It was a regular Monday and I was pointed to canvass a neighborhood or city named Sterling, a middle class town located west of Dulles airport in northern Virginia. As it reflected in the press, healthcare was the national issue and it had most peoples’ attention, so as soon as I started to work I was talking about health care “…. And there are over 47 million Americans that can’t afford to pay for private insurance, that’s why we need a public insurance option and a health care reform. . . . . ”
After knocking and talking at some doors with different people I noticed that I was talking about the wrong issue, because for that particular community the most important issue was transportation and the beginning of the project about the extension of the Metrorail from Vienna to Dulles Airport. This project would bring million of dollars to the local economy and also employ hundreds of thousands of people for a period of ten to fifteen years. Realizing the issues that concern that community I started talking to people about Federal stimulus money. The federal government has already approved for money not only transportation projects but for unemployed workers here in Virginia and the projects in mention are delayed because of the inaction of politicians. The result was rewarding, most people now wanted to sign as members of Working America and actually build pressure on local politicians to take advantage of every federal aid or stimulus package that would benefit the city and state of Virginia.
Most of the time, money doesn’t enter into popular entertainment very much. Characters can somehow afford beautiful clothes and big Manhattan apartments no matter what jobs they have. But every now and then even Hollywood admits a lot of people are struggling. Countdown looks at how the recession is making its way into entertainment lately:
Working America’s own Naazima tells me about another moment of economic awareness on TV from a few weeks back, when the True Blood character Lafayette refused to go to a hospital to be treated for his injuries because even though he had three jobs, he didn’t have insurance.
Keep an eye out for more of those moments and let us know about them.
There’s a player in the health care reform battle we need to give some attention to: The media. They may not be voting on it in the House or the Senate, but the TV news channels and the pundits tell us all day, every day, what’s important and what the most important facts out there are. But they want ratings, not reform.
Nate Silver recently wrote:
I also believe that the media can, in the short term, amplify and sometimes even create waves of momentum. But almost always only in the short term. And that is reason #1 why it’s not such a bad thing that the Democrats are getting a breather on health care. They’re at, what I believe, may be something of a ‘trough’ or ‘bottom’ as far as this media-induced momentum goes. By some point in August, the media will at least have tired of the present storyline and may in fact be looking for excuses to declare a shift in momentum and report that some relatively ordinary moment is in fact the “game changer” that the Democrats needed.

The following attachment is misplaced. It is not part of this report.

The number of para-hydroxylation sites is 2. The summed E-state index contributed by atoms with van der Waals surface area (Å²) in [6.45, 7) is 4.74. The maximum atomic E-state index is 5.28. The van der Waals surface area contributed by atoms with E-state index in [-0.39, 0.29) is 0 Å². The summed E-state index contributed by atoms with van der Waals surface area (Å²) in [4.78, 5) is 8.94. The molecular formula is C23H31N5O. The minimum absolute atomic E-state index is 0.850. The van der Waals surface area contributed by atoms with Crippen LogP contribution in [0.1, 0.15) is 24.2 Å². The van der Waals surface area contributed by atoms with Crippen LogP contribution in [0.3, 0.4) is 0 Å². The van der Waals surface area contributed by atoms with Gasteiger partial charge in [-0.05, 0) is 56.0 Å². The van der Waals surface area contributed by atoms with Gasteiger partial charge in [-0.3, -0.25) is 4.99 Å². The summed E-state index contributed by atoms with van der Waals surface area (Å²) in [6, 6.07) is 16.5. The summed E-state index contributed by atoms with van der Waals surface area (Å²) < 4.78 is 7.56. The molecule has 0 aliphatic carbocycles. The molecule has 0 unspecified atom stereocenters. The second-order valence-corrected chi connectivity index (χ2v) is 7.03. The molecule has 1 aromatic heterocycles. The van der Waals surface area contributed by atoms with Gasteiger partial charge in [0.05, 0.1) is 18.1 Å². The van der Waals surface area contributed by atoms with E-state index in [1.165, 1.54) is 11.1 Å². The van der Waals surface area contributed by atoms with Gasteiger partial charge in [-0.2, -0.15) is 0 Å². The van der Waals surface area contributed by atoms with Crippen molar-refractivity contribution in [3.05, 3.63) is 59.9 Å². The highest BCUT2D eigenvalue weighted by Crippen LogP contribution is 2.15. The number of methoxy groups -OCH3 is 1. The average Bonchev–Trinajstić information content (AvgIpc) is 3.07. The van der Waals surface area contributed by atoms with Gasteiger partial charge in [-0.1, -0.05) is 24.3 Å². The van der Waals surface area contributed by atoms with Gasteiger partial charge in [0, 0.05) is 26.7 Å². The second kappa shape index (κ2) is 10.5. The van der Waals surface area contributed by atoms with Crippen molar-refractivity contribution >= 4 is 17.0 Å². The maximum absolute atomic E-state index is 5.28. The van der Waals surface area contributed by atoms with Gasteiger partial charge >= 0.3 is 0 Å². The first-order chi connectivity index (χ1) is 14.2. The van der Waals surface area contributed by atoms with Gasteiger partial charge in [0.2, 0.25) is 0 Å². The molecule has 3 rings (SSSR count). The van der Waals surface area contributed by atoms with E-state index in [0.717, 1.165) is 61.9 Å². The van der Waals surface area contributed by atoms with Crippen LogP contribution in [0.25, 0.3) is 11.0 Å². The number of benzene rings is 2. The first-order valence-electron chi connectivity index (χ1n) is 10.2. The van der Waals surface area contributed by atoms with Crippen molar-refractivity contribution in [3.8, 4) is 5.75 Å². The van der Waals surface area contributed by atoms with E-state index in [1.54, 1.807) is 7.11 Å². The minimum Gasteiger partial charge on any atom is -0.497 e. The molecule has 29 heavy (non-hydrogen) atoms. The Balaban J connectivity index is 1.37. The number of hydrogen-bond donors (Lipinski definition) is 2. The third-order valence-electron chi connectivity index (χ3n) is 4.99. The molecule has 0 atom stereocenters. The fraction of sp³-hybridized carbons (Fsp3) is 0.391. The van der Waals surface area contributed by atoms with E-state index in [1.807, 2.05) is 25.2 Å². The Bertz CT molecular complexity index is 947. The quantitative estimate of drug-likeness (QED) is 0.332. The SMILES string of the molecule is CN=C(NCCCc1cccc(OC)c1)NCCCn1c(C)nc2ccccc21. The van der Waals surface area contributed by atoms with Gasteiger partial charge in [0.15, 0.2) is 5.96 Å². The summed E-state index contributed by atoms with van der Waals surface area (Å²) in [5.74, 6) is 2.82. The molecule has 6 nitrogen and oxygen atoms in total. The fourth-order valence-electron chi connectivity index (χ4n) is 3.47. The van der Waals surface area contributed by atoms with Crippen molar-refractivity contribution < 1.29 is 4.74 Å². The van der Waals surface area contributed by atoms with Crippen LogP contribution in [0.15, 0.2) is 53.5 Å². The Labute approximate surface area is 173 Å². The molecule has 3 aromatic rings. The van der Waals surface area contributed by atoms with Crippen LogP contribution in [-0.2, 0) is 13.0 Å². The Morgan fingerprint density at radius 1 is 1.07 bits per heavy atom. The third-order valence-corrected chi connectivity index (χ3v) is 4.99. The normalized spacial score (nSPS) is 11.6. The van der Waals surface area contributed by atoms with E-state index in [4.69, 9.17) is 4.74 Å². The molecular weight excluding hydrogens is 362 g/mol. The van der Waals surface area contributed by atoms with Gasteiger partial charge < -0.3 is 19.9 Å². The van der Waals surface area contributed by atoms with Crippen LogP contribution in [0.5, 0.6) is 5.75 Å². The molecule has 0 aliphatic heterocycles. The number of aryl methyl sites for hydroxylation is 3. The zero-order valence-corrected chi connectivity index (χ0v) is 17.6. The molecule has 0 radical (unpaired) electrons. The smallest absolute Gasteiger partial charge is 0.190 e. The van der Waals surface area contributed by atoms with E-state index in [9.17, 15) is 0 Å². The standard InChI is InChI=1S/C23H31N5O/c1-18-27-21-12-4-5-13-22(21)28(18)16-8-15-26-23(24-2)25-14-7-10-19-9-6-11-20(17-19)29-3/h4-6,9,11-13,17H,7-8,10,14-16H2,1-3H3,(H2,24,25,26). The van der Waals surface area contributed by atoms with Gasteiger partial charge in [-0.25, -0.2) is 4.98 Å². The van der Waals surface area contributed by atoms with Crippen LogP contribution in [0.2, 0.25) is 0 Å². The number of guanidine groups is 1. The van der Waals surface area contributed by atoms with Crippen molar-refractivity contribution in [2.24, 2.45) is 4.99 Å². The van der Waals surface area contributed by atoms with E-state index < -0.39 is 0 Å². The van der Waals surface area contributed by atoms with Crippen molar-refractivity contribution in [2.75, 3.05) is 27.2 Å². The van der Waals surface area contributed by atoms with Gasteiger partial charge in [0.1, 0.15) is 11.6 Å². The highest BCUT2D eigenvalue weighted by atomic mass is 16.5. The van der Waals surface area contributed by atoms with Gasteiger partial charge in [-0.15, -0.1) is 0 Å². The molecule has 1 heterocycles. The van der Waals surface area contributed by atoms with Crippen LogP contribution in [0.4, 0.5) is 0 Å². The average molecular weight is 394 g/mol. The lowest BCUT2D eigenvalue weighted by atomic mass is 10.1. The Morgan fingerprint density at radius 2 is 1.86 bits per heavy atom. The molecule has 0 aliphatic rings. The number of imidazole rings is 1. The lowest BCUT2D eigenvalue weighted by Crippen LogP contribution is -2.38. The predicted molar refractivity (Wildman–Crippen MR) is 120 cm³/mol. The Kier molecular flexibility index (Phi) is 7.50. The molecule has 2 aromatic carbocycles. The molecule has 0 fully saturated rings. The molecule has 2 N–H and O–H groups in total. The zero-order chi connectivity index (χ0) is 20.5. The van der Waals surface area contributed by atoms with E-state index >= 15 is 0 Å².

Now, Media Matters shows us how media-induced momentum works.
In their health care reform coverage, media have repeatedly given considerably more attention to perceived setbacks to progressive reform efforts than to events that signal progress for those efforts. A Media Matters for America analysis of transcripts available in the Nexis database has found that broadcast and cable news featured almost twice as many segments mentioning the American Medical Association’s (AMA’s) reported opposition to a public insurance plan as segments mentioning the AMA’s recent announcement that it supported the House Democrats’ health care reform bill, which includes a public plan.
Got that? Group comes out against a public option, media covers it a lot. Same group supports a bill with a public plan, media covers it half as much. And that’s what you hear about if you pay attention to the news. You hear the bad stuff.
Be skeptical of what you hear on the news. Not because what you are hearing is wrong (though sometimes it is), but because of what you might not be hearing, or because of how often you’re hearing which pieces of information. Because of whose opinions you’re hearing.
Just be skeptical. Check things out.
Mike Elk at Campaign for America’s Future draws attention to something really important when we talk about green jobs: Making sure that those jobs stay in the U.S. Specifically, GE is sending all of their manufacturing of compact fluorescent lightbulbs to China.
Why would they do that?
Ohio could indeed be a hub of new light bulb production. Recently, a Chinese-owned manufacturer of high-efficiency light bulbs has opened a factory, citing Ohio as having some of the world’s most highly skilled light-bulb workers.
Ohio’s legacy of bulb production, and its factories that could easily be converted from incandescent production to CFL production, presents a grand opportunity to employ workers in building a green energy economy in Ohio.